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Steering Clear of Federal Telemarketing Fines Baltimore, MD

Last week, an Arizona HVAC company was ordered to pay $340,000 in civil fines for making over 25,000 illegal telemarketing calls between 2011 and 2015. The company blatantly ignored the federal Do-Not-Call Registry (DNC) and even worse, lied to many of those called by claiming exemption from the federal regulation. (The HVAC company was not alone – an Arizona carpet cleaning company conducting the same telemarketing was fined $1 million in a consumer lawsuit around the same time.)

Many years ago, ACCA published multiple guidelines to an assortment of federal rules passed in the wake of an avalanche of complaints by consumers over telephone, fax, and email solicitations. Starting in 2003, and continuing through 2005, several federal agencies instituted rules and regulations to protect the right of privacy of citizens in their own homes (and on their own personal cells) without being hounded by telemarketers.

We’d like to take this opportunity to remind our members to be aware of the Telephone Consumer Protection Act (TCPA), which regulates calls and faxes; the Telemarketing Sales Rule (TSR), which regulates the calls themselves; and the CAN-SPAM Act, which regulates commercial email messages.

The TCA is enforced by the Federal Communications Commission (FCC) and through private lawsuits and class actions; while the TSR and CAN-SPAM Act are enforced by the Federal Trade Commission (FTC) as well as through private lawsuits and class actions. These all sit atop a myriad of state do-not-call rules and have similar operable definitions to the federal rules.

The key to what defines restrictions and puts the DNC registry into effect depends upon the purpose of the call. Calls that are “telephone solicitations” or “outbound telephone calls” are subject to strict interpretation and far more restrictions than calls that do not fit these definitions.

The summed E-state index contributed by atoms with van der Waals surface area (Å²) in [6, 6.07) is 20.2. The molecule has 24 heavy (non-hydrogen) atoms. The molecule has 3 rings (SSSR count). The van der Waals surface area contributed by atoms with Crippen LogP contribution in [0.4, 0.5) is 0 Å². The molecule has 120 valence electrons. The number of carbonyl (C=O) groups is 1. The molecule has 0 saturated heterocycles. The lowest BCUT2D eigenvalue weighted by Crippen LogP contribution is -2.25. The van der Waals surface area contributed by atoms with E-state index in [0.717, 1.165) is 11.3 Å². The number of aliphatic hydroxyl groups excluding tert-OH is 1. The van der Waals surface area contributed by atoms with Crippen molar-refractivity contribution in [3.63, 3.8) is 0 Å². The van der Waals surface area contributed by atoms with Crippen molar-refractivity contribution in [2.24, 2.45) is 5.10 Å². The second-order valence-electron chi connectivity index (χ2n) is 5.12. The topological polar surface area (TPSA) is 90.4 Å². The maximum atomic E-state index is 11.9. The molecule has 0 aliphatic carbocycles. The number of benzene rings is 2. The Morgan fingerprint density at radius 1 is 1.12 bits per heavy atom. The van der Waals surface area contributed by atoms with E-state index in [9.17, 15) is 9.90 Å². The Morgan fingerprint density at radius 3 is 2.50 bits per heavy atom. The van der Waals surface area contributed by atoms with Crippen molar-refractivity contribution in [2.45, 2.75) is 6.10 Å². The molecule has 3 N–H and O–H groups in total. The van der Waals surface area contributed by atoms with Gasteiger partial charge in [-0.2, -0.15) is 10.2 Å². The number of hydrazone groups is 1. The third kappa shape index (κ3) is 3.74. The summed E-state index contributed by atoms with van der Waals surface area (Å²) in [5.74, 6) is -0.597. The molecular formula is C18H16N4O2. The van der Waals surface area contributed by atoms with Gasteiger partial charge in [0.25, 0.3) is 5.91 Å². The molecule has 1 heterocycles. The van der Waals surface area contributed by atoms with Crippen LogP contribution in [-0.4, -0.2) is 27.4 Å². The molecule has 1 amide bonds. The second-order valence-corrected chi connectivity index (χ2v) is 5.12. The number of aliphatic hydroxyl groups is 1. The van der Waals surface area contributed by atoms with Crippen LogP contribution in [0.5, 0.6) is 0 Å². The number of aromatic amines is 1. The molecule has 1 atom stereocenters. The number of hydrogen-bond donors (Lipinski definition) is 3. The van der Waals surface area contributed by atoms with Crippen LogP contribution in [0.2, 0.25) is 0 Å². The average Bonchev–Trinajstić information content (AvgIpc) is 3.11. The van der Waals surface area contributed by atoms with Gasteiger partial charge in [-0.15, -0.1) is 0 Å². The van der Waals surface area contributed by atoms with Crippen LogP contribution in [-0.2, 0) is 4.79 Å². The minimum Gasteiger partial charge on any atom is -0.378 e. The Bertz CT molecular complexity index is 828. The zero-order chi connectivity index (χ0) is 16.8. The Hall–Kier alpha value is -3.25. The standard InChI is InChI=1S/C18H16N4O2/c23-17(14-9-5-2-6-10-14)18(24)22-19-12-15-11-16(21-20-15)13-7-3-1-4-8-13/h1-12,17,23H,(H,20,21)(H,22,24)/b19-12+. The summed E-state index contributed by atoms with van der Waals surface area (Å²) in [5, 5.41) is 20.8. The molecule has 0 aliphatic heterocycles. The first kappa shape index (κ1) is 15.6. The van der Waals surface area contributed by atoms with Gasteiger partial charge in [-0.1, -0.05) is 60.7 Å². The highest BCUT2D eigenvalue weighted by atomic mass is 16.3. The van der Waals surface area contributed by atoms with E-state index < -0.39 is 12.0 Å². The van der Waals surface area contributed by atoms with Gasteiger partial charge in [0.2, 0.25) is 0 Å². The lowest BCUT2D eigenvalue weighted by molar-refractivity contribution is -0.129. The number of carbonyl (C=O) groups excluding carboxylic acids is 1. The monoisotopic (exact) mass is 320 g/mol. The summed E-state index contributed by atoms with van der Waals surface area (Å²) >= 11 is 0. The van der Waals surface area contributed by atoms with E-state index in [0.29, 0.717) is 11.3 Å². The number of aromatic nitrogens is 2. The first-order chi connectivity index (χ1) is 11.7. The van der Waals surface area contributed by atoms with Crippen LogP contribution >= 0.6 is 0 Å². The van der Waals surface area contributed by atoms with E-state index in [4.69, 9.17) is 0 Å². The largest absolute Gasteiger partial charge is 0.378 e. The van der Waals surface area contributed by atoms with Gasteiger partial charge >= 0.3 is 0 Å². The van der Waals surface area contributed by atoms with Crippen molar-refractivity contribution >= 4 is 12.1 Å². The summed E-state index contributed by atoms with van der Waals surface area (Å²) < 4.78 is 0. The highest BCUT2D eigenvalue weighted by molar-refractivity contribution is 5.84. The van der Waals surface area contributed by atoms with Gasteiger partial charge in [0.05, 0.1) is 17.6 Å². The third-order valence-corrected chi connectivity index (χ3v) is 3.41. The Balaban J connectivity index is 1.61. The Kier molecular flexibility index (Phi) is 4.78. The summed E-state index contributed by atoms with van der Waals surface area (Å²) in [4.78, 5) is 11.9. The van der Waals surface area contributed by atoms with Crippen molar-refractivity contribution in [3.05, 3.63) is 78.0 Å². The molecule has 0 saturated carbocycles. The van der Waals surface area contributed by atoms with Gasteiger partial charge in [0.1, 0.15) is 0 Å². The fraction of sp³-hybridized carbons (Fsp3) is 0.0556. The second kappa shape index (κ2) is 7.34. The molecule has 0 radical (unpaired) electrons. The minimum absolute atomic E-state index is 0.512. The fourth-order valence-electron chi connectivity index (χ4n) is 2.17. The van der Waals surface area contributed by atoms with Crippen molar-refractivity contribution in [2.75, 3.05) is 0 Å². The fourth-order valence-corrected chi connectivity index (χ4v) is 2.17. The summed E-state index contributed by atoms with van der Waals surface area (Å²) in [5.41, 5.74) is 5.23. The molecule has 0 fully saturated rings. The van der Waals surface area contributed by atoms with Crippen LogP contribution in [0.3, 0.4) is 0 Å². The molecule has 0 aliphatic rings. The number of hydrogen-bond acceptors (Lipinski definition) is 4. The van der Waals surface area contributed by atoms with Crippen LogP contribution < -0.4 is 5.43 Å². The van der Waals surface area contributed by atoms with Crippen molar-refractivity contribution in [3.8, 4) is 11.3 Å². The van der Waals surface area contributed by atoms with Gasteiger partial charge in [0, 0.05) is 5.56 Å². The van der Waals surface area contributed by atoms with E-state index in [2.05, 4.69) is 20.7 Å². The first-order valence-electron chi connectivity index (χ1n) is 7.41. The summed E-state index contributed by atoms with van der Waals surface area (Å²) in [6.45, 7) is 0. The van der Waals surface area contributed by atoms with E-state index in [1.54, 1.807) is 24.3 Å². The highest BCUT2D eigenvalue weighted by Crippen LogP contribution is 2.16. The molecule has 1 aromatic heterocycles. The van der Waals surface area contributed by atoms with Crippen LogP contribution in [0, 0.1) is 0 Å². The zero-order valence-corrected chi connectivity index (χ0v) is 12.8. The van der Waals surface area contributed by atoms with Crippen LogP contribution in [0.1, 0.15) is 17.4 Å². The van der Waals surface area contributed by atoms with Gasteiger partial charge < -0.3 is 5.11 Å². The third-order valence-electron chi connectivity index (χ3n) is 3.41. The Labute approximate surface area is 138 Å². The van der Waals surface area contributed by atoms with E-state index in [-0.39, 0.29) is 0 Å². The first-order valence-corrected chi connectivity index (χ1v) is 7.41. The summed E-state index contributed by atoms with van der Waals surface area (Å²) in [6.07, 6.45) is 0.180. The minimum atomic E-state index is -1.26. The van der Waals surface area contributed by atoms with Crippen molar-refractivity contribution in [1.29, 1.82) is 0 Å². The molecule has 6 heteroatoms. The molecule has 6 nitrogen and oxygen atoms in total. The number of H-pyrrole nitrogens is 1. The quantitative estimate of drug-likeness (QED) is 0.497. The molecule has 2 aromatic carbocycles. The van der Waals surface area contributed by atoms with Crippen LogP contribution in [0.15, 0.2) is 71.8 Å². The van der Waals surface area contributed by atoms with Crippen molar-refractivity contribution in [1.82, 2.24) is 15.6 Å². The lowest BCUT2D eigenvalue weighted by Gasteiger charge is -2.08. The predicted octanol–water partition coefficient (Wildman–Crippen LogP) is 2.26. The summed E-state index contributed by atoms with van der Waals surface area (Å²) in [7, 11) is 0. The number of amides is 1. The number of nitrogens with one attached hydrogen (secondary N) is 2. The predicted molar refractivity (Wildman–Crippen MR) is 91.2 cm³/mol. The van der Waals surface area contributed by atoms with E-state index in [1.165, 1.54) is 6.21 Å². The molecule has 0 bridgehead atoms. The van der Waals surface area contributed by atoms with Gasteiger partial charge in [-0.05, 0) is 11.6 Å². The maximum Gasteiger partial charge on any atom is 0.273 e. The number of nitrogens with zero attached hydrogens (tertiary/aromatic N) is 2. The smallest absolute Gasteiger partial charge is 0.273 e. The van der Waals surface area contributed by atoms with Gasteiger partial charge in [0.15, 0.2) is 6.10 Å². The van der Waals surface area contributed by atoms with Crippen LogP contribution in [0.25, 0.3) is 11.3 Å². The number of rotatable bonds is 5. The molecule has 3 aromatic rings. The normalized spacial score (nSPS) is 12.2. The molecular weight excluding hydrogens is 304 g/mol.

The TCPA defines a telephone solicitation as “the initiation of a telephone call or message for the purpose of encouraging the purchase or rental of, or investment in, property, goods, or services.” The TSR defines an outbound call as “a telephone call initiated by a telemarketer to induce the purchase or goods or services.”

One exception/exemption to the regulations for companies who utilize telemarketing as a part of their business is an “existing business relationship” with the consumer when it comes to DNC compliance.

Under both TSR and FCC rules, an “existing business relationship” exists when “(i) the consumer’s purchase, rental, or lease of the seller’s goods or services, or a financial transaction between the consumer and seller, is within the 18 months immediately preceding the date of telemarketing call; or (ii) a consumer’s inquiry or application regarding a product or service offered by the seller is within the three months immediately preceding the date of a telemarking call.”

Note that there is still a significant amount of confusion among consumers and marketers about the existing business relationship exemption. This arises most often when it is unclear whether a bona fide relationship exists.

Getting back to our guilty party, in addition to the civil fines imposed, the company was also banned from conducting any telemarketing for five years. That’s a long time not being able to make sales calls, and it is sure to hit your bottom line.





Article by Hilary Atkins (via acca.org)